The Newsonomics of Reborn Newspaper Profit
First published at the Nieman Journalism Lab
The first quarter newspaper numbers are in. They paint a consistent picture.
Across the board, the reporting of public news companies reflects a new, if unsteady reality. In short, that reality is one of profit. Not the big profit of 20-percent-plus profit margins — the envy of many other industries — that were a truism as recently as five years ago. Now, the profit’s more tepid, mostly in single digits: The New York Times, 8 percent; Gannett, 8 percent, McClatchy, 1.5 percent. Expectations run that news companies will show a five to 10 percent profit for the year, absent unforeseen calamity.
But that mild profit is good news. Recall that a year ago, much of the industry was in freefall. A number of companies — stunned by the quick near-Depression downturn of ad revenues — went operationally into the red. They responded with draconian cuts in staff and newsprint, and as the recovery has emerged, they’ve positioned themselves as smaller but profitable companies, though their first-quarter revenues still largely lagged the first quarter of the horrific Q1 2009. Wall Street has rewarded them with improved credit ratings and advanced share prices.
There seems to be, say investors, some future here. This week’s tenacious auction in Philadelphia with lenders led by the Angelo Gordon private equity company — now a big player in the U.S. daily business — winning the papers with a $135 million bid only reinforces the notion that newspaper valuation may have been trashed too much.
It’s a fragile stability. One big question for all publishers: where do we go from here?
Here the newsonomics are constrained. While Google is off buying a company a month and Apple charts its own strong growth path, most newspaper companies have little room to maneuver. Sure, the private Hearsts — a diversified media company with newspaper interests — can invest in new companies and technologies, but for publicly owned newspaper companies, it’s a different story.
First off, their meager profits are uncertain. They then face three ways to use those profits. The three:
- Debt reduction: Debt has been the anchor around many newspaper companies’ necks, as those that borrowed to complete acquisitions reeled as the business changed and then the economy tanked. Thirteen newspaper companies have declared bankruptcy, with that clean-up continuing. Yes, they’ve discharged a lot of debt (Alan Mutter tracks the $1.9 billion discharged in just four of the bankruptcies), but almost everyone — those now out of bankruptcy and those that avoided it — still has debt service to bear. In most cases, it is reduced, given either bankruptcy or workouts with lenders, which extended payments. Debt reduction remains not only a necessity, but a strategic goal. In most quarterly reports, news company CEOs trumpet their abilities to reduce debt, a sign of their revitalization — and an indication they hope to have more maneuvering room in the future. New York Times Co. on its 1Q debt picture: “The Company continues to improve its liquidity, reducing its debt, net of cash and cash equivalents by approximately one third to $671 million from its balance at the beginning of 2009. The majority of the Company’s debt matures in 2015 or later.” Over at Gannett, CEO Craig Dubow made a prominent point of his company’s recent $260 million quarterly debt reduction. Much of McClatchy’s first quarter statement focused on debt reduction and its refinancing.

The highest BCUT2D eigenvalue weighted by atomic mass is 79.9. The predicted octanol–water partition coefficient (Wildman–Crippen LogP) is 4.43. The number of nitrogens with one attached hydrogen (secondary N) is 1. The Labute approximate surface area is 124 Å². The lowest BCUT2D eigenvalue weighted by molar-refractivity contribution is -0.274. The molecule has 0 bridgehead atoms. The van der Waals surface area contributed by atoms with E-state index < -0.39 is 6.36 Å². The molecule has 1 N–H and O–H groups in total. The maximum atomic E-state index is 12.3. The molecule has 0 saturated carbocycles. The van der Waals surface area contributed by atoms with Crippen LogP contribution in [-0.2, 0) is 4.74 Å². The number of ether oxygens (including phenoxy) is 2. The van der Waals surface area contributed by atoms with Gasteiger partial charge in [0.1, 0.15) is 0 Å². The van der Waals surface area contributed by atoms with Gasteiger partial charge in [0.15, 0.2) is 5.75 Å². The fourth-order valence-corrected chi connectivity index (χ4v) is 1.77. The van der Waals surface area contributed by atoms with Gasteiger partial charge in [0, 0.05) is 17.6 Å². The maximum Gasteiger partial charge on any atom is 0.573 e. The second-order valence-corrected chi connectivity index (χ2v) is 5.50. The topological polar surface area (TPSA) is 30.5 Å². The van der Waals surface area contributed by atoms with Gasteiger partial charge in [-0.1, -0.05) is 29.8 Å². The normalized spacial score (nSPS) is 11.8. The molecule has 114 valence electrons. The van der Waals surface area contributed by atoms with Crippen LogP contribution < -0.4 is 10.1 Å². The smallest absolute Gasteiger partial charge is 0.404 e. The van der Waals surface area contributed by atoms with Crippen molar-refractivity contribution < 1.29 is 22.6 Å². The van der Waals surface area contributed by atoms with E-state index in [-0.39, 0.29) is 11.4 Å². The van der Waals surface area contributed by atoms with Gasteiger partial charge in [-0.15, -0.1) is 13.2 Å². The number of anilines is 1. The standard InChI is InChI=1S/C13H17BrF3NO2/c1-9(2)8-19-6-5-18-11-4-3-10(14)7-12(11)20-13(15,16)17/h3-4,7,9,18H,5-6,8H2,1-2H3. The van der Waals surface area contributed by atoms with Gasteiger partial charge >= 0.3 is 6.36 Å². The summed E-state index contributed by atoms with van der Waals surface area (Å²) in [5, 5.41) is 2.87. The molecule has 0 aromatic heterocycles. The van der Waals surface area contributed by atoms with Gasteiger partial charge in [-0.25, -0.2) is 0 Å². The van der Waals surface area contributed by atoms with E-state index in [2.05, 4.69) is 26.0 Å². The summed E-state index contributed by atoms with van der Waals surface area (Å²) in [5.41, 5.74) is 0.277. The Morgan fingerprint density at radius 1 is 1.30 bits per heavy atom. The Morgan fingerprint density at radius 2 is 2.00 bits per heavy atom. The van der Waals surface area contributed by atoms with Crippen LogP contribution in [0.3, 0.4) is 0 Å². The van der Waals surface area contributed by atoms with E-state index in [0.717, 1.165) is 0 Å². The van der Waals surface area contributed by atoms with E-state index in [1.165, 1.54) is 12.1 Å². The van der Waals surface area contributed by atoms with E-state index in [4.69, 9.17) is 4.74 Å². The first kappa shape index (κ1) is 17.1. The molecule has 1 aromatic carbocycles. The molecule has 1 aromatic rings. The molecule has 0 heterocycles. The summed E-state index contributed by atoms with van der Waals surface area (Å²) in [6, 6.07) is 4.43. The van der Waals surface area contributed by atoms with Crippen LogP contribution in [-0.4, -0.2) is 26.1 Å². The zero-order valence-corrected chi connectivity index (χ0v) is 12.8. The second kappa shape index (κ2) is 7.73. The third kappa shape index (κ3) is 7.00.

- Product investment: Publishers don’t have to look much beyond their own recent FAS-FAX circulation numbers — another 8.7-percent daily decline — or their talks with community members. They realize their major cuts in staff and product has diminished their business prospects; they’ve cut into bone, in parlance you often hear. A few companies, including Belo and MediaNews, have cautiously added back a little staff here, a little newshole there. They’d like to invest more in product, but agreements with lenders and their own sense of how fragile the newspaper recovery is holds them back.
- Profit improvement: These are, after all, public, for-profit companies. Investors of all kinds expect them to grow their profits, after re-establishing the stability of them.
To put it simply, at this point, there’s not enough profit to satisfy all three goals. So, in 2010 — a year crying out for investment in innovative mobile media product creation and marketing services/advertising infrastructure build-out — news companies have far fewer resources than they’d like and they need. While once they were the big guys, looking at buying startups, for now, they’re largely on the sidelines, marveling at the mojo, the profits, and the acquisitions of the Googles and the Apples.